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I've read that during the Industrial Revolution many workers abandoned their jobs as farmers or artisans to sell their labor to the new middle class. The jobs were exhausting and the quality of life of these workers only got worse.
My question is: why the workers accepted such submission when they saw they were only being exploited?
I know there were syndicates and riots, but when these manifestations of the working class began to appear the capitalist system was already well established in England's society. Am I wrong?

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    Yes, you're wrong :-) Or it might be more accurate to say that you're "not even wrong" (en.wikipedia.org/wiki/Not_even_wrong ). Then, as now, people take jobs because it's the best they can get. If you can have a better life ('better' being both subjective and relative) working in a factory than as a peasant, then that's what you do. – jamesqf Jan 16 '17 at 18:20
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    Check primary sources - BBC history magazine has published some collections of primary source letters from the workers themselves. They were thrilled to be off the farm and only working 12 hours a day. – Mark C. Wallace Jan 16 '17 at 20:12
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    Words like "submission", repetition of unsourced mythology and a general lack of research lead me to suspect that this "question" is actually a political rant in disguise. – Mark C. Wallace Jan 16 '17 at 20:14
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    Compare with enclosure, which was going on in England at the same time. – T.E.D. Jan 16 '17 at 20:26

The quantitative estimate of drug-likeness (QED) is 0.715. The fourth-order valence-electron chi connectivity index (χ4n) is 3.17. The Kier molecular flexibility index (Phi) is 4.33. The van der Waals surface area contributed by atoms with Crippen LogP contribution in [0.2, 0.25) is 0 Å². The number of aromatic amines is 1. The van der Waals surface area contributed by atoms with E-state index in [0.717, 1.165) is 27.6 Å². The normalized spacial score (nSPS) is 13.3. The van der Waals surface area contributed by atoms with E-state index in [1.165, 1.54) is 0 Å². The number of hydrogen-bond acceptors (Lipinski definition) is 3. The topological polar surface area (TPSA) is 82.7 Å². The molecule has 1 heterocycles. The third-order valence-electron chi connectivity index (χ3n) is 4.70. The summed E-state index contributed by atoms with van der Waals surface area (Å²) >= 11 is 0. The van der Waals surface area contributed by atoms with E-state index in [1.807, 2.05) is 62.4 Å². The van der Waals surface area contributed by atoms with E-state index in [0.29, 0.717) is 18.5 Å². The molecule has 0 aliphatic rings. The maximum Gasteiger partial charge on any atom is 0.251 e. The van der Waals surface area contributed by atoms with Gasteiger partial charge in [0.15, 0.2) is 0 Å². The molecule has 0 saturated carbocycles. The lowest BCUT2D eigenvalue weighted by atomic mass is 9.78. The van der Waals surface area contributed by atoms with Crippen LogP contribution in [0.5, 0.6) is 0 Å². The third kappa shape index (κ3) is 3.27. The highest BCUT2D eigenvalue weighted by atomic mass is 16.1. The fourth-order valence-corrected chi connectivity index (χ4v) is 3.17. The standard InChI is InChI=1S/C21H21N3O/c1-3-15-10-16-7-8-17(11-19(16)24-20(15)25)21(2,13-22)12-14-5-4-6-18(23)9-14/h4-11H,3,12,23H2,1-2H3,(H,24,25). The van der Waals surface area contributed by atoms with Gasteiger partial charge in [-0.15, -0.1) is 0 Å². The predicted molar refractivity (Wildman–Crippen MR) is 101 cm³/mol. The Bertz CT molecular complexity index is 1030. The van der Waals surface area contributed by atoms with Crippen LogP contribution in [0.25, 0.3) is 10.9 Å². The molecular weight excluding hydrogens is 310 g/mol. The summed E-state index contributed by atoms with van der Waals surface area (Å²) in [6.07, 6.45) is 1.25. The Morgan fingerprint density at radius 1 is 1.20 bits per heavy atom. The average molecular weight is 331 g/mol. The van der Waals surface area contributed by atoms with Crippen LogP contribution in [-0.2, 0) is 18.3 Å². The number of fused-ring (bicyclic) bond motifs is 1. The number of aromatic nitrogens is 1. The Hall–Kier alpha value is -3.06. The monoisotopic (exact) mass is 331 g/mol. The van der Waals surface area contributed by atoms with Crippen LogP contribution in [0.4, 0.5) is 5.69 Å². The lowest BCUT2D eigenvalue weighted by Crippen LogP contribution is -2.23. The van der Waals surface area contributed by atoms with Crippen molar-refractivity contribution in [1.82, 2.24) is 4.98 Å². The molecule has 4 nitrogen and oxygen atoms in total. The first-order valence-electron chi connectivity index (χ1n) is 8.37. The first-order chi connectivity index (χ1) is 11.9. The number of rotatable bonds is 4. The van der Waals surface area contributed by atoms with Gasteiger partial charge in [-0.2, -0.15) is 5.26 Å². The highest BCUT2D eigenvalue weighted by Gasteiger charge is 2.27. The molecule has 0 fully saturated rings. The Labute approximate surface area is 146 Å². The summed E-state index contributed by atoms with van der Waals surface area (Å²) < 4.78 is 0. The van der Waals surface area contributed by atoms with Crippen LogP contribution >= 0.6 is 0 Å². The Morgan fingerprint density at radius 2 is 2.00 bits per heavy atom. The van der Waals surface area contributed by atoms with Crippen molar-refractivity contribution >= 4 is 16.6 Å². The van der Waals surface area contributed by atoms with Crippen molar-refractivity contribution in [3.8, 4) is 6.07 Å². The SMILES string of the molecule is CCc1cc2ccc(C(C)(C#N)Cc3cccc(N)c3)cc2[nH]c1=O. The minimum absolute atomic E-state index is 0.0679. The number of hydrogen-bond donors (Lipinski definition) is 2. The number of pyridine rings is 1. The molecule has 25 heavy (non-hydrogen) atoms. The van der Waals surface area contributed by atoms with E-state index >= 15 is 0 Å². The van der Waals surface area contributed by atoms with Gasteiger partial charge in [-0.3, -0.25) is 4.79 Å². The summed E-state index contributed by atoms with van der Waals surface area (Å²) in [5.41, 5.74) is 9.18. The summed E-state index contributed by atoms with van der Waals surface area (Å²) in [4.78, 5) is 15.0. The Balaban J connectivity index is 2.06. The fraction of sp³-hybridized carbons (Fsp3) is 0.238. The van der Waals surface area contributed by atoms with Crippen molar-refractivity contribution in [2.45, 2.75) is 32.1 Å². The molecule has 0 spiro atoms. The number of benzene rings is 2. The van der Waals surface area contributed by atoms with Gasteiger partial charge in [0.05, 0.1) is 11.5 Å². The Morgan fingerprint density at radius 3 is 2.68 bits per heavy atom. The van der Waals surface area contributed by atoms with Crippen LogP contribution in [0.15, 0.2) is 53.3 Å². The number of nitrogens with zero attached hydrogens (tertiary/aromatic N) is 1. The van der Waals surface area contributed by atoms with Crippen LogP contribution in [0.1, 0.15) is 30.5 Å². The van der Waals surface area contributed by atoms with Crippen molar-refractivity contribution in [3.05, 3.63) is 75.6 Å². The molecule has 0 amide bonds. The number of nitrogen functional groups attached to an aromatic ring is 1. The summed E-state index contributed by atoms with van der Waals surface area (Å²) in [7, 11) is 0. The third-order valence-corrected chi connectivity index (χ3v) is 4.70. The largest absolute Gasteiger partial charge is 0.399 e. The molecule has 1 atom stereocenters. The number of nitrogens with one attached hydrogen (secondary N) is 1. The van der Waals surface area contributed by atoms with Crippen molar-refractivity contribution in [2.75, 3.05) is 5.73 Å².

• @T.E.D. yep, I was going to say that. OP, remember that your idea of factories as soul crushing assembly lines was only fully correct for a short period in history, between about 1850 and 1980. Before 1850, most "factory" jobs were not standing in one place doing a simple and repetitive task. The job often required physical exertion, creative skill, or both. The latter has returned to manufacturing somewhat after c.1980. – Ne Mo Jan 17 '17 at 14:13
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Workers left the land and headed for the towns and cities for the same reason as the Chinese are doing it now. They believed that there were opportunities available and a chance to improve their lives. Agricultural work has always been the lowest paid work available, frequently subject to economic depression and the onset of labour saving devices. Industrial work offered to break the link between the worker, the landed elite and the status quo.

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    and now as then small farmers tend to be dirt poor, work 20 hours a day 7 days a week, and often are (paradoxically) suffering from famine because their entire production ends up taken from them by land owners so they don't even have the food to feed themselves. Far better to work 12 hours a day, 6 days a week, in a factory, for a guaranteed income that will at least pay the rent and 2 meals a day for you and your family. – jwenting Jan 18 '17 at 9:32

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